Every company and organization has them…or at least they should if they want to remain relevant and viable. Some conduct strategic planning sessions quarterly, others but once a year or so. There really is no “right” number. We hold them at least once a year, and for most companies that’s probably sufficient. You will need to decide when and how often would be optimal for your company or organization.
But they need to be done and they need to hold significant weight in the company culture. Don’t conduct them simply because they are on the calendar (like most employee performance appraisals – ugh). Conduct them because of their benefit to you, your associates, and to the company or organization’s culture. They keep us on track, point out what works and what doesn’t, and provoke ideas that might otherwise remain locked up in someone’s head.
There are plenty of places around the web that will offer advice about how to conduct a strategic planning session so I won’t belabor the obvious here. Instead, I want to focus on what you need to do to get yourself ready to conduct a successful strategic planning session.
First, decide how you want it to end. What outcome(s) should result that will assure you and the participants that the meeting has been worthwhile and successful? What will happen because you all took the time to meet and participate? If you don’t know that, then anything will do. All planning, all handouts, guides, supporting documents, and activities should be focused on and lead to the expected outcome. I am NOT suggesting that you decide ahead of time precisely what activities will result. The strategic planning session is not the place for you to get them to do what you want them to do. No, it is to discover what to start doing, what to stop doing, and what to continue doing…and to let others come to consensus.
Second, you are the visionary so it is your privilege to articulate, define, and celebrate the vision of your company or organization. Never neglect an opportunity to say it again. Strategic planning sessions should enable groups to avoid the trap of measuring progress by faithfulness to processes and systems. Instead, focus on product, those components that the systems are supposed to produce. I was in a meeting on Monday that provided the dynamics to discuss this critical principle. It is never enough to be busy or even fruitful. It is always important to do the right things that will produce the right results and everyone responsible needs to understand and appreciate the mandate.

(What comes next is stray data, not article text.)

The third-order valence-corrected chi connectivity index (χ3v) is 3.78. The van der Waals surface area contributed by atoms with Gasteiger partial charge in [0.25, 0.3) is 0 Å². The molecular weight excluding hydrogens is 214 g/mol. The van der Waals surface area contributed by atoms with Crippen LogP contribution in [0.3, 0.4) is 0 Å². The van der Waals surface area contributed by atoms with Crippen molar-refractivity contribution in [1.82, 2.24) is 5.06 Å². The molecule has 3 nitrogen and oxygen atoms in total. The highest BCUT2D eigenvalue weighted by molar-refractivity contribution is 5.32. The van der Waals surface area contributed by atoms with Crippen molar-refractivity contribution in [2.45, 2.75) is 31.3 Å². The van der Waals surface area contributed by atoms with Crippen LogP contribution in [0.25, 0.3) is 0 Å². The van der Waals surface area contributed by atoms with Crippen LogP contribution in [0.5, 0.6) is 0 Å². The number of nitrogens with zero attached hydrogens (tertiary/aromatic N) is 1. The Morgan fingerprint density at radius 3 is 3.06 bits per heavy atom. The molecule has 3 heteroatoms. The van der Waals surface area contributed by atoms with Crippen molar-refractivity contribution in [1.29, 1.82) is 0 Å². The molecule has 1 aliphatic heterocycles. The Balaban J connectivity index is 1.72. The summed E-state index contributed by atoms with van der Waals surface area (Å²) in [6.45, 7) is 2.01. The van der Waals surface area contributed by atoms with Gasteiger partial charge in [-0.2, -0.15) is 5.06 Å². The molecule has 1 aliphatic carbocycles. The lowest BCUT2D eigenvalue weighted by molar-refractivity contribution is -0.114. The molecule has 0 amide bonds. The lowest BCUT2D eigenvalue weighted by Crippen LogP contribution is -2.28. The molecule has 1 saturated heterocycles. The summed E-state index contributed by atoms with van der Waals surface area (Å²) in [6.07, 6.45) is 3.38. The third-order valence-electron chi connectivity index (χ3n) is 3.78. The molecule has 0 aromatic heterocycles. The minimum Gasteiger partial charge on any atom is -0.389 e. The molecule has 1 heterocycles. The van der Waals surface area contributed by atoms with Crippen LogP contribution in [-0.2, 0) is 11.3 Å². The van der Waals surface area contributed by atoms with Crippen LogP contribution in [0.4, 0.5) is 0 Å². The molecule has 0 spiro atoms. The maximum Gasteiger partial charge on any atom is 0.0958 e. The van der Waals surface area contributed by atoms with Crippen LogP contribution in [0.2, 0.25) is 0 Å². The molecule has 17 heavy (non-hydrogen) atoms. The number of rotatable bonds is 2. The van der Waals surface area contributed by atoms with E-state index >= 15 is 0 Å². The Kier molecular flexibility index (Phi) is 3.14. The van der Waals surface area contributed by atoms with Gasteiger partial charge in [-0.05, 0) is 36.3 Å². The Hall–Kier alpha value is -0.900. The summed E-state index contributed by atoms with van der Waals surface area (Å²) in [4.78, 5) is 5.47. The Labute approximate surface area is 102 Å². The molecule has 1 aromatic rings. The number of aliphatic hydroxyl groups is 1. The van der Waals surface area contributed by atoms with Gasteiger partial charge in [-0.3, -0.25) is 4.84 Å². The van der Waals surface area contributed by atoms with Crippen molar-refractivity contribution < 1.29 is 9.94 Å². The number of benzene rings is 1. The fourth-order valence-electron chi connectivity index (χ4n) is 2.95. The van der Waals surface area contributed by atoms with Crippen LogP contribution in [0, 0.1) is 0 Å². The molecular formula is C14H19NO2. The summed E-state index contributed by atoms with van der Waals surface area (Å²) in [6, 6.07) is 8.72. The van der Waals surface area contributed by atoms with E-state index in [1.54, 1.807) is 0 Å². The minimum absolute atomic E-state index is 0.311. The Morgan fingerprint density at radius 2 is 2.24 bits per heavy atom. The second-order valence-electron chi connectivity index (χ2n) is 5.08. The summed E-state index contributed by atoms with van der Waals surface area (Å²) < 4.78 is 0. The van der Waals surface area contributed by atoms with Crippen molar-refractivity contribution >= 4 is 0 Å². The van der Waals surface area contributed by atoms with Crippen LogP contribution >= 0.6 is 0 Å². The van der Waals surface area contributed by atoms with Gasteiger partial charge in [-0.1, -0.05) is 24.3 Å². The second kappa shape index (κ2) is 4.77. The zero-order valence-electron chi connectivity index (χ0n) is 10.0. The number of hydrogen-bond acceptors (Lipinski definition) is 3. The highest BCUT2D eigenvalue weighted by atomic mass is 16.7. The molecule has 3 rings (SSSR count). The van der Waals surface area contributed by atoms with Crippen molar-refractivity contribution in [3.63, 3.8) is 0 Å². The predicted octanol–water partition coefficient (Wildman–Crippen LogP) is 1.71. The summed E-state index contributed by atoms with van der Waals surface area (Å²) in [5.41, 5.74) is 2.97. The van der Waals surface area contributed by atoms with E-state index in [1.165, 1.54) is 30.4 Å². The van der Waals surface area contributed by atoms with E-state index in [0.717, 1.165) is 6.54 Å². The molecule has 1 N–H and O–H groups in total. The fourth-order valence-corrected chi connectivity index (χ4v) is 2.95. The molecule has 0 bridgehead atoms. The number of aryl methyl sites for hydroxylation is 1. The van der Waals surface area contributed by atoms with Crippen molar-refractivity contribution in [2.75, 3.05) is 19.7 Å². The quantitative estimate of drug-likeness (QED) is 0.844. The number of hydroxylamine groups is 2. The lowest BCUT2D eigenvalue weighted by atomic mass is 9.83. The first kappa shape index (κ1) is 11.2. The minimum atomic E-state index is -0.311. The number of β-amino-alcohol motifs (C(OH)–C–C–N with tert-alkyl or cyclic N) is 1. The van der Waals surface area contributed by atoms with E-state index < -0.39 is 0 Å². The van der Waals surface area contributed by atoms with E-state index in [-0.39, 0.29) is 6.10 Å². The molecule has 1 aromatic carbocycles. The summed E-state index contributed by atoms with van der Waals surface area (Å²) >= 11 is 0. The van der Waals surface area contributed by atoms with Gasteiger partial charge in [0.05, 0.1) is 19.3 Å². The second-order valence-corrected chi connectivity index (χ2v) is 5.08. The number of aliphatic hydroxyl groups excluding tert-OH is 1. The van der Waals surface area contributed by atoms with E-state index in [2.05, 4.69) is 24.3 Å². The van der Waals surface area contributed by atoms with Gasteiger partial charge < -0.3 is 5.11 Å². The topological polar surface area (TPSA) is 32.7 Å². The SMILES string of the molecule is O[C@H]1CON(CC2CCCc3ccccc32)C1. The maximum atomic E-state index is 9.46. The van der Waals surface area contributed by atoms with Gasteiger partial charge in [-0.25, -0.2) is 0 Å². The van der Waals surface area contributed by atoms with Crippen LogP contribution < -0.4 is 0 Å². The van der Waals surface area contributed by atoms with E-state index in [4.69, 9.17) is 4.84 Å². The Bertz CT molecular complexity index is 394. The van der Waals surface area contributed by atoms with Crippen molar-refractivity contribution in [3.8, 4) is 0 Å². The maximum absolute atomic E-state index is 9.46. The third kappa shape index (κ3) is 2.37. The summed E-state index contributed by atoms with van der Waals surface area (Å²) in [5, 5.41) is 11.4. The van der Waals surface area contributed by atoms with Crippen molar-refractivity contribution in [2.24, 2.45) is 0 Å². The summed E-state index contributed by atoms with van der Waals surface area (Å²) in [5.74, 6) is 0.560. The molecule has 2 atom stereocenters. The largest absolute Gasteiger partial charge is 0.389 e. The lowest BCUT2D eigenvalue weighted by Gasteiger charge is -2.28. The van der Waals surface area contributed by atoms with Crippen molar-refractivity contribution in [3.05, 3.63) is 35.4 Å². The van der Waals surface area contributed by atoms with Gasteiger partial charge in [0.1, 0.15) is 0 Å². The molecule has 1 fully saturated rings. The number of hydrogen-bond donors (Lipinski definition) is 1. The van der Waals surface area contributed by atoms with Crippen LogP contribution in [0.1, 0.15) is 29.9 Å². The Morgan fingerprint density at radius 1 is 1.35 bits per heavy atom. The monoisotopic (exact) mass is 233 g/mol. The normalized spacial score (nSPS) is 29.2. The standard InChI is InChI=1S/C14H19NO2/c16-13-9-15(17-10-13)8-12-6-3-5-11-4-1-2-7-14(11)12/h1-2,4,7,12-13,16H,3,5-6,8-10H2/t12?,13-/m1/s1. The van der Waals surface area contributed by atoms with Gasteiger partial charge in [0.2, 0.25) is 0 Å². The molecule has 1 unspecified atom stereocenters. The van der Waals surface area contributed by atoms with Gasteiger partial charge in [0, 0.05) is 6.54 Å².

Third, stand up, speak up, shut up. Prepare what you are going to say, say it, then get out of the way. A strategic planning session is not the platform for you to pontificate all day. It is the place for everyone else on the strategic team to participate and they can’t do that if you are in the way. Leaders are often in love with their own voices and gifted with immaculate perception (the belief that whatever the leader thinks of must be divine simply because he or she thought of it). This is not the day to do the talking. This is the day to guide discussion, inspire optimism and confidence, and frame the activities to engage everyone.
Fourth, ask questions but refrain from supplying answers. This is an extension of number three. Your role is to keep things on track, provide the parameters for analysis and discussion, and gather conclusions. The vision remains fixed. How your company or organization gets there is not all that precise. There is a context and a purpose for your existence. Once everyone understands the context and purpose, let them loose and leave them alone to come up with ways to realize them.
Finally, draw conclusions and enlist participation in the plan. We have all been involved in meetings where wonderful ideas were forwarded but nothing really happened. The real work of the strategic planning session happens after the session. Find participants, make specific plans, set schedules, and prepare to follow up. It is uniquely your job to equip and train, to give your people the information, equipment, and training they need to enact the plan.
Do not allow the ideas that emerged today to simply fade away. And do not take on the responsibility for developing and enacting them yourself. This is one of the most potentially productive days a leader can ever experience if they are committed to developing and releasing others.